“It’s illusory savings because they don’t exist,” said Aaron Kesselheim, a professor of medicine at Harvard University. “It’s a program that’s just sketched out in the broadest terms in an executive order just last week. To think this is the balance that they would use is unprecedented.”
The White House also pointed to a section of the law that gives the Centers for Medicare and Medicaid Services the authority to waive Medicare payments and benefit statutes to conduct demonstration projects. The agency uses demonstrations to test innovations that have been shown to be successful in improving access and quality and/or lowering health care costs.
Experts, however, question what test the agency is undertaking with the discount cards, which are aimed at helping seniors cover their drug co-pays. The plan may be to see whether the additional financial help prompts beneficiaries to better adhere to their prescribed medicines, the White House told the Wall Street Journal.
But dozens of studies have already found that to be true, plus it would be difficult to make that assessment based on a one-time payment, Kesselheim said.
The cards will be mailed in coming weeks, the White House said. But a senior administration official said not all would be in the hands of Medicare beneficiaries by Election Day.
Trump’s announcement of the cards, which came during a speech listing the health care actions he’s taken during his first term, is the President’s most recent effort aimed at convincing Americans he’s fulfilling his pledge to lower drug prices.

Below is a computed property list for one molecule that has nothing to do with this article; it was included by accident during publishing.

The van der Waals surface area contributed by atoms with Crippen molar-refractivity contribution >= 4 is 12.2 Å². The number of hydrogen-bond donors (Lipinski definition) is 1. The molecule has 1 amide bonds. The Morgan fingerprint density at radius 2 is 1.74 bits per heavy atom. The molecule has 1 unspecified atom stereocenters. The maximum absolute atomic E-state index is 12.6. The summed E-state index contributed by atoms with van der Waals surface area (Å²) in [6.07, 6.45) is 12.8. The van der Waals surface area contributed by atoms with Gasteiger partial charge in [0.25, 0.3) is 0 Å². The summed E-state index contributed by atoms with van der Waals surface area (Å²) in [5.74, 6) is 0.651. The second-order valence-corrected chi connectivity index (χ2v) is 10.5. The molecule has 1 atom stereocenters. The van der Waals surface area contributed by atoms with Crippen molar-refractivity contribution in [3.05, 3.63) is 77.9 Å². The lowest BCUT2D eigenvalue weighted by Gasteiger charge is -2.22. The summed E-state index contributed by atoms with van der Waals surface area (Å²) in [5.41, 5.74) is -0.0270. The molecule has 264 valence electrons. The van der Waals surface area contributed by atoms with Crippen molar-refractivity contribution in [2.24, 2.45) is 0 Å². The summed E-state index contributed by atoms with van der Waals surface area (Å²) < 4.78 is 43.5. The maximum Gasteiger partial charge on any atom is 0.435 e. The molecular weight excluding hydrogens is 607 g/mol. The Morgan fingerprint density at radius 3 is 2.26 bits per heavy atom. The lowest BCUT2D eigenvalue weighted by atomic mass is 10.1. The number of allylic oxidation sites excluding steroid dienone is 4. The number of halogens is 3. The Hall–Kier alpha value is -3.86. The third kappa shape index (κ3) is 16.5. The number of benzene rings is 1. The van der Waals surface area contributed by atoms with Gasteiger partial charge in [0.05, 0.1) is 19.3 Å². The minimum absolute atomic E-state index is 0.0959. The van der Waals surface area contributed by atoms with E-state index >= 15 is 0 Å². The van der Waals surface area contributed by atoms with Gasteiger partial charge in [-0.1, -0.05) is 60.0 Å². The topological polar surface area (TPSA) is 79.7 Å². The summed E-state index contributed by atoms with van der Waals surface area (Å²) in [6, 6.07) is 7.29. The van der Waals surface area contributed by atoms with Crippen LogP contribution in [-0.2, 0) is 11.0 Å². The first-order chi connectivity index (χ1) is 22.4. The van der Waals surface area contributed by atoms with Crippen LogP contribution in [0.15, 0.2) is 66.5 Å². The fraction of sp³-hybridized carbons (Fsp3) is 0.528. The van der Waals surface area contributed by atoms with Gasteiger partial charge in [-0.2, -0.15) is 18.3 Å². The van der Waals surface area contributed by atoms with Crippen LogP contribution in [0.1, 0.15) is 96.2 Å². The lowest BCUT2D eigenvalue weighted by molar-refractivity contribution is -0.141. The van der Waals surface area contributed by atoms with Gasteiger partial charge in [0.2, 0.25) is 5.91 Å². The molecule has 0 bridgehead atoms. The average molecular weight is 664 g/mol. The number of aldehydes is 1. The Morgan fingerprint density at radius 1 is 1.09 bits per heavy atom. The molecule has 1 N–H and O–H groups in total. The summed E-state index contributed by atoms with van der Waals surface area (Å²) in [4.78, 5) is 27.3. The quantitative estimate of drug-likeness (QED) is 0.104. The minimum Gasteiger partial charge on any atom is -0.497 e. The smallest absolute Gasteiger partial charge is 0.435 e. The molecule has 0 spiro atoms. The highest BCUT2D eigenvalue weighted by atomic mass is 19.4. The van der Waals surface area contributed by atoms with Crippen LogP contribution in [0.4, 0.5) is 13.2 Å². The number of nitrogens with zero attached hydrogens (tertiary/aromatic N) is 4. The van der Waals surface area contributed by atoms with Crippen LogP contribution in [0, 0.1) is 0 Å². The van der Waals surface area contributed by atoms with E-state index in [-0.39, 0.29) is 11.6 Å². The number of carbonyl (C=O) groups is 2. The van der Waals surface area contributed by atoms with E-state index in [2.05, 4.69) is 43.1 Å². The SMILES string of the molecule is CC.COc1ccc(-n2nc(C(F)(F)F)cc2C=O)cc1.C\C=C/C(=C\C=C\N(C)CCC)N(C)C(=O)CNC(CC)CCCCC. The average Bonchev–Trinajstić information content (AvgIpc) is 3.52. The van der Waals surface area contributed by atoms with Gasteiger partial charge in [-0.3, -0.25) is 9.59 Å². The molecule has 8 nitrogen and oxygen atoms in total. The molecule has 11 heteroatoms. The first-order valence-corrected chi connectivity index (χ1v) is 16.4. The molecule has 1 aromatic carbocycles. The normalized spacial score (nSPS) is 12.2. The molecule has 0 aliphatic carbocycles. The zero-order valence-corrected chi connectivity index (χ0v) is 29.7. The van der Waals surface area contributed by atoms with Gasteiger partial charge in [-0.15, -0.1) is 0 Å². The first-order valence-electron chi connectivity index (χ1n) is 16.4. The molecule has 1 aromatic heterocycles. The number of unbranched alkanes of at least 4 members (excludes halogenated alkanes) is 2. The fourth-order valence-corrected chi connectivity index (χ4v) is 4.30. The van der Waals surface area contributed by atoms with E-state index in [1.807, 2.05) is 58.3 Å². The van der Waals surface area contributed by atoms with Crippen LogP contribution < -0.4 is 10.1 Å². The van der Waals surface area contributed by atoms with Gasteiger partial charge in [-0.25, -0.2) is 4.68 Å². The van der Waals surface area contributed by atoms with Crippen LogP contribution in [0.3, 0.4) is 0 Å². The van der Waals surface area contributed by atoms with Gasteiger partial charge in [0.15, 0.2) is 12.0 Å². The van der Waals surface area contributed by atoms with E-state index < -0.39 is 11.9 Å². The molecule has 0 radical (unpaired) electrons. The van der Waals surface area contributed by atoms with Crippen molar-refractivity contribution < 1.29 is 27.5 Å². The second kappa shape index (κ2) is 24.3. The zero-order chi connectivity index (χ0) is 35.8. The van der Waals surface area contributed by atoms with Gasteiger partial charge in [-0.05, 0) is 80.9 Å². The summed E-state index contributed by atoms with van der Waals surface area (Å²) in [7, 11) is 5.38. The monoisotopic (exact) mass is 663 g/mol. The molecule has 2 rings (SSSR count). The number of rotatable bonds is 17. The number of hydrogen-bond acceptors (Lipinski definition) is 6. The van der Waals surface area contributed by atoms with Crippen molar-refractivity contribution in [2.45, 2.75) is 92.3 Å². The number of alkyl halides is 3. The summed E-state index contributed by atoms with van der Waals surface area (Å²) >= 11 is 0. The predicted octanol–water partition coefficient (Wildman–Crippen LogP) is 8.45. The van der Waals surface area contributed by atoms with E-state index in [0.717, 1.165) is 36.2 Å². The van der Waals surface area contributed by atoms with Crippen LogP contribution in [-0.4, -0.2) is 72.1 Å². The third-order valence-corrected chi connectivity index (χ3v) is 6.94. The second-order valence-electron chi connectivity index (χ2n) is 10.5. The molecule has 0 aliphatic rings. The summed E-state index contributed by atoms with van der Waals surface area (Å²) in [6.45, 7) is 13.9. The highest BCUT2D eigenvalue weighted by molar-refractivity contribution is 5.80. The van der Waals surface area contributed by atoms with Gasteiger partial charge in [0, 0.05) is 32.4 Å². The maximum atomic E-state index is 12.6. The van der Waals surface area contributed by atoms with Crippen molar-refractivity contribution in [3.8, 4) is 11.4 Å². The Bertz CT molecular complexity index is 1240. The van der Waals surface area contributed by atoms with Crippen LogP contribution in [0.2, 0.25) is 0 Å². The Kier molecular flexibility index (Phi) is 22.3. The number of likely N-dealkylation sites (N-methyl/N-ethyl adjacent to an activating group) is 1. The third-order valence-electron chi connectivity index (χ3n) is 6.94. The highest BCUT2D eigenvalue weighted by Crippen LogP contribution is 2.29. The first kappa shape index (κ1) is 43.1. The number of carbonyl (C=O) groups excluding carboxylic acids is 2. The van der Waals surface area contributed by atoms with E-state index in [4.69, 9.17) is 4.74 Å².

“It’s the first time that money came from Big Pharma back from their pockets in the pockets of American seniors,” White House chief of staff Mark Meadows told CNN’s Wolf Blitzer Thursday. “If they have any question about if he’s for real, wait until that card is received in the mail.”
However, a single infusion for seniors will not help lower drug prices, said Craig Garthwaite, director of the Program on Healthcare at the Northwestern’s Kellogg School of Management.
“I was just a bit baffled what from a policy standpoint this could be other than currying favor with particular groups,” said Garthwaite, noting that discount cards that drug companies send consumers are viewed as pushing up prices.
The main industry lobbying group said it did not have any additional information about the $200 cards, but voiced its opposition to the idea.
“As we’ve previously said, one-time savings cards will neither provide lasting help, nor advance the fundamental reforms necessary to help seniors better afford their medicines,” according to a statement from PhRMA.
The White House did not answer a question about whether the cards would have Trump’s name on them.